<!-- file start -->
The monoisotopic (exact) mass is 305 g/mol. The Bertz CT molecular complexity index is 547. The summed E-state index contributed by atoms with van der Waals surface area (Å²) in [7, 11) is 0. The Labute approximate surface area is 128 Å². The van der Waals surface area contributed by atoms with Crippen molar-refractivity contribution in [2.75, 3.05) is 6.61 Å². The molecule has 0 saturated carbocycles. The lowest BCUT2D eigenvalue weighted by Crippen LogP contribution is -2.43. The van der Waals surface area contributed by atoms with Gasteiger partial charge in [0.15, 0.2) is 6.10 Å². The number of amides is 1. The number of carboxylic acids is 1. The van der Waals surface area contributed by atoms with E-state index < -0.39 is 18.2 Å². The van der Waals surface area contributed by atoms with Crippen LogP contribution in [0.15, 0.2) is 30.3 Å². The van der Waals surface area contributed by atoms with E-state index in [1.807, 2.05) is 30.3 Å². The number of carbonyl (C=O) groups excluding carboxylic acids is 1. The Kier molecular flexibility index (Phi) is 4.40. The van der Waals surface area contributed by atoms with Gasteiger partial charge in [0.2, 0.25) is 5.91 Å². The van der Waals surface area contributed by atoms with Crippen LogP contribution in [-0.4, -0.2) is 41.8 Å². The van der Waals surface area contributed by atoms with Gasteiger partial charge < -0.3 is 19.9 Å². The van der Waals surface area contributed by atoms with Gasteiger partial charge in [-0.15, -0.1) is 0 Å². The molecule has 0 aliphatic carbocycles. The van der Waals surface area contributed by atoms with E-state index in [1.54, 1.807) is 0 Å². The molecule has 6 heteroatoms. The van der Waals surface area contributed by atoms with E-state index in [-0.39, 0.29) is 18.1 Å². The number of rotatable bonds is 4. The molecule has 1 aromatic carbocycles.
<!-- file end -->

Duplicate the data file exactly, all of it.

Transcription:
The monoisotopic (exact) mass is 305 g/mol. The Bertz CT molecular complexity index is 547. The summed E-state index contributed by atoms with van der Waals surface area (Å²) in [7, 11) is 0. The Labute approximate surface area is 128 Å². The van der Waals surface area contributed by atoms with Crippen molar-refractivity contribution in [2.75, 3.05) is 6.61 Å². The molecule has 0 saturated carbocycles. The lowest BCUT2D eigenvalue weighted by Crippen LogP contribution is -2.43. The van der Waals surface area contributed by atoms with Gasteiger partial charge in [0.15, 0.2) is 6.10 Å². The number of amides is 1. The number of carboxylic acids is 1. The van der Waals surface area contributed by atoms with E-state index < -0.39 is 18.2 Å². The van der Waals surface area contributed by atoms with Crippen LogP contribution in [0.15, 0.2) is 30.3 Å². The van der Waals surface area contributed by atoms with E-state index in [1.807, 2.05) is 30.3 Å². The number of carbonyl (C=O) groups excluding carboxylic acids is 1. The Kier molecular flexibility index (Phi) is 4.40. The van der Waals surface area contributed by atoms with Gasteiger partial charge in [0.2, 0.25) is 5.91 Å². The van der Waals surface area contributed by atoms with Crippen LogP contribution in [-0.4, -0.2) is 41.8 Å². The van der Waals surface area contributed by atoms with Gasteiger partial charge < -0.3 is 19.9 Å². The van der Waals surface area contributed by atoms with Gasteiger partial charge in [-0.15, -0.1) is 0 Å². The molecule has 0 aliphatic carbocycles. The van der Waals surface area contributed by atoms with E-state index in [1.54, 1.807) is 0 Å². The molecule has 6 heteroatoms. The van der Waals surface area contributed by atoms with E-state index in [-0.39, 0.29) is 18.1 Å². The number of rotatable bonds is 4. The molecule has 1 aromatic carbocycles.